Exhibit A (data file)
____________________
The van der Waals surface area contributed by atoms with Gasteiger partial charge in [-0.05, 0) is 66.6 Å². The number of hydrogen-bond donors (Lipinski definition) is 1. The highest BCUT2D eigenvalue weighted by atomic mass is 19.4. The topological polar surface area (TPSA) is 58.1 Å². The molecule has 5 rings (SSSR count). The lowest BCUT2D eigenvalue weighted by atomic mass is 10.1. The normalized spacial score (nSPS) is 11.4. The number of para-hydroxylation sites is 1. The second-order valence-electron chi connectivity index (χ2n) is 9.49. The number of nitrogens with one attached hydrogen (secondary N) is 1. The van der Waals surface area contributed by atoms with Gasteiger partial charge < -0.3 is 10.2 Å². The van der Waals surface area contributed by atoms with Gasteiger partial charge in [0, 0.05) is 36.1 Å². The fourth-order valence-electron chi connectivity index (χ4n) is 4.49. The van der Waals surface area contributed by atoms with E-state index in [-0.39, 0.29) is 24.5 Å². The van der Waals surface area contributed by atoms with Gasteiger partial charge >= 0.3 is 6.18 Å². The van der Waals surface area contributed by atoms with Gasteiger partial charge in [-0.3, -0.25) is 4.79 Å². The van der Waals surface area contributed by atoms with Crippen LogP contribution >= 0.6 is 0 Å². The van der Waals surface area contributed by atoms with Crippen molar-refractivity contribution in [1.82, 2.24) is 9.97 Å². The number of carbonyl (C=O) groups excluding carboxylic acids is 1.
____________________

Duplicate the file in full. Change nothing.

The van der Waals surface area contributed by atoms with Gasteiger partial charge in [-0.05, 0) is 66.6 Å². The number of hydrogen-bond donors (Lipinski definition) is 1. The highest BCUT2D eigenvalue weighted by atomic mass is 19.4. The topological polar surface area (TPSA) is 58.1 Å². The molecule has 5 rings (SSSR count). The lowest BCUT2D eigenvalue weighted by atomic mass is 10.1. The normalized spacial score (nSPS) is 11.4. The number of para-hydroxylation sites is 1. The second-order valence-electron chi connectivity index (χ2n) is 9.49. The number of nitrogens with one attached hydrogen (secondary N) is 1. The van der Waals surface area contributed by atoms with Gasteiger partial charge < -0.3 is 10.2 Å². The van der Waals surface area contributed by atoms with Gasteiger partial charge in [0, 0.05) is 36.1 Å². The fourth-order valence-electron chi connectivity index (χ4n) is 4.49. The van der Waals surface area contributed by atoms with E-state index in [-0.39, 0.29) is 24.5 Å². The van der Waals surface area contributed by atoms with Gasteiger partial charge >= 0.3 is 6.18 Å². The van der Waals surface area contributed by atoms with Gasteiger partial charge in [-0.3, -0.25) is 4.79 Å². The van der Waals surface area contributed by atoms with Crippen LogP contribution >= 0.6 is 0 Å². The van der Waals surface area contributed by atoms with Crippen molar-refractivity contribution in [1.82, 2.24) is 9.97 Å². The number of carbonyl (C=O) groups excluding carboxylic acids is 1.